Chapter 5 The Pastor

Pastors do too much in the way of service for the members and spend not enough time teaching.  The members are to be studying and serving just as much or more than the pastor. The membership in a church often do expect the pastor to make new visits, hospital visits, homebound visits, preach three plus sermons a week, be at the birth, lead to salvation, baptize, marry, and bury all while having his own perfect family. The average Christian has abdicated their responsibilities to the church staff. Unintentionally the pastor is encouraging this by being all-to-all so that the members can ignore their Christian responsibility.

An important footnote #167 on page 132 says “… Protestant preaching was very doctrinaire, being obsessed with ‘correct and pure doctrine’.” Is doctrine not important? If not, what does it matter what we do? If you don’t study the Scriptures how can you discern false teaching?

Chapter 6 Sunday Morning Costumes

Dressing up for Sunday Morning doesn’t seem to be a problem. I don’t understand why we can’t dress nicely for worshiping the Lord yet people see no problem with dressing up for other events. If we were to be invited to eat with the President we would dress according to the honor he is due. The same should be done for the Lord, although true the Lord sees us at all times. Our spouse sees us at all times but when we go out to celebrate an anniversary or out on a date we dress up.

If the dressing up gets to be expensive clothes just to one-up others there is a heart problem. Many women today dress for others instead of for the Lord. The Lord wants His Christian women to be dressed modestly and not stylishly immodest. God does look at the heart but several verses refer to the “attire of a harlot” (Proverbs 7:10) and there are verses in the New Testament that discuss a woman’s dress and demeanor.

When a homeless poor person enters the church I am not offended by their attire or lack thereof. However, I am deeply offended for Christ’s sake when those that have nicer clothes intentionally dress down (torn, paint splattered jeans, flip-flops, t-shirts, etc.) when they would dress differently for some one “important”.  A few people would complain that they can’t afford more than jeans and t-shirts, but yet they have cable TV, video games, and unlimited cell phone usage – priorities, priorities….

Chapter 7 Ministers of Music

Choirs and special music are not inherently bad. Many people can enjoy and worship through music and singing that they can not actually perform. My daughter can play Silent Night on her violin and bring tears to every one’s eyes but most of us could not participate by playing a instrument or singing. Many don’t even want to hear themselves in the shower. However, many times soloist or “Praise Bands” can become so entertainment oriented or such a show that they are praised and worshiped more than the Lord we are supposed to be worshiping.  This is one reason I don’t clap after music in a worship service.  Clapping in my mind is praise for the performer.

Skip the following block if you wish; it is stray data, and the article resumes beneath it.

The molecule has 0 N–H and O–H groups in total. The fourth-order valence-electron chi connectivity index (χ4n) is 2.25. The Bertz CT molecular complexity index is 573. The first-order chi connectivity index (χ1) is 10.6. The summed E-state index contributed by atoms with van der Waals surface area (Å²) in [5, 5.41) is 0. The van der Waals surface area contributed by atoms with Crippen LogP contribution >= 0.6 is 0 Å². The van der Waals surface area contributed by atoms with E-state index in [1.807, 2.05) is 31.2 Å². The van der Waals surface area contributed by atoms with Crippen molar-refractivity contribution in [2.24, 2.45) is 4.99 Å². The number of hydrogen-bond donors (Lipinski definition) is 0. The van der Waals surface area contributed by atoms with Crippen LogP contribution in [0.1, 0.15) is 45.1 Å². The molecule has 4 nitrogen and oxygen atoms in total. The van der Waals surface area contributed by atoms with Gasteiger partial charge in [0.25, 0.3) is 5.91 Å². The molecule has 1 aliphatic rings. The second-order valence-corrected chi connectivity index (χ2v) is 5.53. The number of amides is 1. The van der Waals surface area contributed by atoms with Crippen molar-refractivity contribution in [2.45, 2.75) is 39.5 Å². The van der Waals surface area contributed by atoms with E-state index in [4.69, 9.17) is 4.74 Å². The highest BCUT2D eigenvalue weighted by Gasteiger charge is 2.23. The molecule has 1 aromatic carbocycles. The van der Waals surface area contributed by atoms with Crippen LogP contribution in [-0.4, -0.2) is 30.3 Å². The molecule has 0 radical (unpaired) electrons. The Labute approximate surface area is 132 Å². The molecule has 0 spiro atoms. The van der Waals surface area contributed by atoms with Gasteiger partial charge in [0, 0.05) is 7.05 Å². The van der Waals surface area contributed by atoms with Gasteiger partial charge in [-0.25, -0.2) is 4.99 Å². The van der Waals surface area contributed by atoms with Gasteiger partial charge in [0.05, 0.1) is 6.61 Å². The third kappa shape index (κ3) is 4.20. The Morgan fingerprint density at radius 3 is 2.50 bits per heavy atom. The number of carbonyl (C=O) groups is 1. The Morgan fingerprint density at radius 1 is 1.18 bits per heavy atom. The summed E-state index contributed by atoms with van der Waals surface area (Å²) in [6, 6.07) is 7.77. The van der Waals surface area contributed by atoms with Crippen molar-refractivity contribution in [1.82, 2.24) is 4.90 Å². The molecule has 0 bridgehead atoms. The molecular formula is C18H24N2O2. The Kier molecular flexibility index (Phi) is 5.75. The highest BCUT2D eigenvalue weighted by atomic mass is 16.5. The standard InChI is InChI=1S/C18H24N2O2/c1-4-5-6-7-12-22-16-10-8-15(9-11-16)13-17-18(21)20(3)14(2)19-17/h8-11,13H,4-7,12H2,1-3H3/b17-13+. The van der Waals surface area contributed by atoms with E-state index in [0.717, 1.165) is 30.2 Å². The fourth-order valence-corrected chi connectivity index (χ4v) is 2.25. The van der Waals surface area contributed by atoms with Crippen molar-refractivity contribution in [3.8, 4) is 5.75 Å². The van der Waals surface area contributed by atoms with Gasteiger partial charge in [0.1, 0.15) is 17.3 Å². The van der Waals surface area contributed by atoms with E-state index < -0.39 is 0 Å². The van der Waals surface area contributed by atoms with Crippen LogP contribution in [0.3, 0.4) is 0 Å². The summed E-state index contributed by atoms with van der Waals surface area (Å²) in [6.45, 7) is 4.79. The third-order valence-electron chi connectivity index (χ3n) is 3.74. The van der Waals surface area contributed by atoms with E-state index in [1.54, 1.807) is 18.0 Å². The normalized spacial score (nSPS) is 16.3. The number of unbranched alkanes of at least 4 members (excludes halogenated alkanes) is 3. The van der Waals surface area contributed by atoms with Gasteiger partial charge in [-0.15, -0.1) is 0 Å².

Chapter 8 Tithing and Clergy Salaries

Tithing is always a sore subject in a church. Everyone should give freely as they so desire. The edifice complex and high salaries for some staff are poor uses of the tithes some hardworking member may give. Poorer members may tithe all they can to support a building that is nicer than anything they have and support staff so they have nice dependable cars and central heat and air while they themselves barely scrape by. For most Americans though we don’t give enough to help the poor in our churches and around the world. We are too busy with our vacation homes, boats, motorcycles, and big toys that we “Can’t afford to give any more.” Tithing may or may not be a biblical command but our problem is usually with the heart anyway. Passing an offering plate around may put undue pressure on some to put in money just to not be embarrassed. For others it could increase the pride issue, like when a large bill is placed such that all can see the denomination.  Another method of collecting offerings could be less obvious and pressuring.

Chapter 9 Baptism and the Lord’s Supper

Baptism should typically follow shortly after a person becomes a Christian but they should understand well what a Christian is and believes. Many times the sinner’s prayer is prayed and Jesus is tacked on to whatever other beliefs a person may have had before. Family and friends are often not around when a person professes faith in Jesus and scheduling Baptism later will allow the new convert to show their change in the picture of Baptism.